He strode into Jen's office and waited for her to shut the door. DiNozzo followed him in looking angry and mutinous, but Gibbs was damned if he was going to let this pass. DiNozzo had been jumpy as hell the last few weeks, ever since he'd come in with that shiner he'd passed off as an accident with a door. At the time Gibbs had assumed he'd had an encounter with an annoyed ex-boyfriend or a husband he'd been unaware of, but clearly there was more going on.
"Does someone want to explain that little scene?" Jen asked once she'd closed the door and walked over to stand facing both of them.
DiNozzo jumped in immediately with, "It's nothing, ma'am."
Jenny looked over at Gibbs, then turned back to Tony. "Tony, under these circumstances, I have to ask this. Has Agent Gibbs hurt you?"
Gibbs raised his eyes to the ceiling. She knew him better than that, but covering her political ass had become second nature to her lately. She supposedly knew Tony too, and he wondered why a woman who was so smart could sometimes be so blind. Not that he'd win any prizes for observation if this had been going on for a month or more.
"What?" Tony exclaimed sounding stunned. "Are you nuts?"
Gibbs snorted. "That's funny, director, I was about to ask you if you'd co-opted my agent for another undercover assignment."
Jen's eyes widened, and DiNozzo turned to him, clearly startled. "I would have told you, Boss."
"Good," Gibbs said. "Why won't you tell me this?" Tony froze, an expression of . . . shame? . . . crossing his face. He turned towards the windows and shut Gibbs out.
"What is 'this'?" Jenny asked.
Gibbs grimaced. He wasn't going to be able to keep her out of it, so he supposed he'd better tell her. "DiNozzo has been physically assaulted within the last twenty-four hours, and he won't talk about it." Tony continued to look towards the windows, his shoulders stiff with fury. "And it's not the first time," Gibbs added, and Tony turned with a surprised look.
"Is this true, Agent DiNozzo?" Jenny asked.
Tony's expression closed down again. "It's a personal matter," he said stiffly.
"Exactly what kind of injuries are we talking about here, Tony?" Jen asked.
"It's nothing, director," Tony repeated.
Gibbs rolled his eyes. "He has bruises on his wrists, and apparently on his right upper arm."
Jen gazed at Tony for a long moment, then shot a glance at Gibbs. She took a step closer to Tony. "If this is something consensual . . ." Gibbs hadn't seriously considered that, but the cues weren't right.
"No!" Tony replied instantly, looking almost offended. "No," he said again with less emphasis. "It's a personal matter that I'm dealing with myself."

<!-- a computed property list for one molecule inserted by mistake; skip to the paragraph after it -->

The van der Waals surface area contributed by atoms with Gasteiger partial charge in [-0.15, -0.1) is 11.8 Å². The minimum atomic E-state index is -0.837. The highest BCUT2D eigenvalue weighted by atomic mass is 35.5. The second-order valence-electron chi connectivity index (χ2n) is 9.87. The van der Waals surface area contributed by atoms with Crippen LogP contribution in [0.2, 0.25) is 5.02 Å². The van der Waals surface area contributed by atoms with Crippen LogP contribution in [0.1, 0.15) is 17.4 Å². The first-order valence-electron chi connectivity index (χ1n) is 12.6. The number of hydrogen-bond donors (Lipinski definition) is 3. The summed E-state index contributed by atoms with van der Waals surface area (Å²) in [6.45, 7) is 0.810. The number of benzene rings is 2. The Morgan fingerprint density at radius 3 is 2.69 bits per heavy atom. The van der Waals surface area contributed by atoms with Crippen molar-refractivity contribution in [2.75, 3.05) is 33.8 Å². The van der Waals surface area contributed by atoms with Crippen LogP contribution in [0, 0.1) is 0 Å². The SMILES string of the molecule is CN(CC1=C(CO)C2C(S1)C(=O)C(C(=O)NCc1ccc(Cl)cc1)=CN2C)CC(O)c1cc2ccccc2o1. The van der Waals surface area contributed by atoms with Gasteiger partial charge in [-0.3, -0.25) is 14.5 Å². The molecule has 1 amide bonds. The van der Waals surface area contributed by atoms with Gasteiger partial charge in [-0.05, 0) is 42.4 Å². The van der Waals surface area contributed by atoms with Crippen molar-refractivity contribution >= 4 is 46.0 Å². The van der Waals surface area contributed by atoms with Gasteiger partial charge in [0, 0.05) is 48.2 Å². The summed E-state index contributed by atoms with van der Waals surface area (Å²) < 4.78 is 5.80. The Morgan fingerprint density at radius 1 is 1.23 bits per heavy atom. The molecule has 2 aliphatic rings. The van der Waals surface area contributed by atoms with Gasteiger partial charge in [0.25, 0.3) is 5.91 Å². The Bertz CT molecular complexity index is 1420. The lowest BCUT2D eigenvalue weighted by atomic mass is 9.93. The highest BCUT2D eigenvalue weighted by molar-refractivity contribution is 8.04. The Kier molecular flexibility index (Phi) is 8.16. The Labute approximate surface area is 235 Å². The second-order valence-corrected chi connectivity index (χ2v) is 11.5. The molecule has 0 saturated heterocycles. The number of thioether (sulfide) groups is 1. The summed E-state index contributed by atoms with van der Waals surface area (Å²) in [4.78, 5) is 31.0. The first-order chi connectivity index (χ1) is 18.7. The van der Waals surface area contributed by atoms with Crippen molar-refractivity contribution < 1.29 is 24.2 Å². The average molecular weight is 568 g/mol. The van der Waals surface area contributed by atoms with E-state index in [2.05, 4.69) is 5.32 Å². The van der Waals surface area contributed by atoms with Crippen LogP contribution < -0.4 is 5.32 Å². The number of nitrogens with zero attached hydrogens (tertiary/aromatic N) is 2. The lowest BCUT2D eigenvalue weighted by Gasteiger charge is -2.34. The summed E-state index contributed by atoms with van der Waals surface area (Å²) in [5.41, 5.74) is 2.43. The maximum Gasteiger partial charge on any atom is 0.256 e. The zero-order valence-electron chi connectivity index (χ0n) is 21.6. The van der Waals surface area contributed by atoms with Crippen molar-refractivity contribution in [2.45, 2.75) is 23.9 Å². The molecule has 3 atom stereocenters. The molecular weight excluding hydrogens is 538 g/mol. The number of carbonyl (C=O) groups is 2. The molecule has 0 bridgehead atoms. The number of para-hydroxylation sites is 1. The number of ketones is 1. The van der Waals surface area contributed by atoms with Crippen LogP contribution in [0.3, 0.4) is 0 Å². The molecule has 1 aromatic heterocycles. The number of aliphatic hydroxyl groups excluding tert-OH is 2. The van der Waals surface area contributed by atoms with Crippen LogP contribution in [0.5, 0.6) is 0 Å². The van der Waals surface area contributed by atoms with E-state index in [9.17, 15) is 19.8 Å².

Jen walked over to her desk, picked up her phone and said, "Cynthia, get me the DC police on the phone, I –"
At the word police, Tony took what looked like an involuntary step towards Jen. "No!" he exclaimed.
Jen paused. "Cynthia, hold off on that, please," she said, and she hung up the phone. She pursed her lips. "What's going on here, Tony?"
"I'm dealing with it," Tony said.
"Not well," Gibbs put in as gently as he could, and Tony flinched. "You've been jumpy for about three weeks now and –"
"I don't want to talk about it!" Tony said.
"Is it a matter for the police or for NCIS?" Jenny asked.
Gibbs scowled. "An NCIS agent was attacked, director. It's a matter for NCIS."
"It's personal," Tony said, beginning to sound desperate.
"Is it job-related?"
"No," Tony said, but he sounded like the word was being dragged out of him.
"So it's a matter for the police."
"No," Tony said.
Tony scowled. With palpable reluctance, he relented. "Because it's a cop," he said. "A DC cop."
"You're being harassed by DC Metro?" Gibbs asked. He exchanged a look with Jen. They'd certainly rubbed Metro the wrong way a time or two, but why would Tony be insisting so firmly that it was personal in that case?
"No!" Tony growled. He rubbed his forehead then stroked his hair back. "It's not like that. It's . . ." He shook his head and walked over to sit down in one of the chairs.
"It's . . . personal?" Jenny said in tones of realization, and Gibbs blinked.
Tony buried his face in his hands. "Fuck!" he said with heartfelt dismay.
Jenny glanced at Gibbs again and walked over to lean against her desk. "Tony, talk to me. What's going on?"
Tony stilled, and when he looked up his expression was sharp and cynical. "Like I'd talk to you about my love life," he said, his voice dripping with venom. "The last advice you gave me turned out so very well."
"That wasn't your love life, Tony," she said. "That was work."
Gibbs took a step forward, but before he could intervene, Tony spoke. "You're right," he said, his voice brittle with anger. "You make an excellent point, director."
"Aren't you late for a meeting, director?" Gibbs asked, his voice laced with irritation and warning. He wasn't letting her wrap DiNozzo up into any more knots over Jeanne Benoit. He remembered all too well how her attempt at a debriefing had derailed.
She looked at him and glanced at her watch. "Actually, I am. Please, use my office for as long as you need it." Gathering her things, she left. Gibbs hoped she gave Cynthia orders to give them some privacy. They did not need Jenny's secretary walking in right now.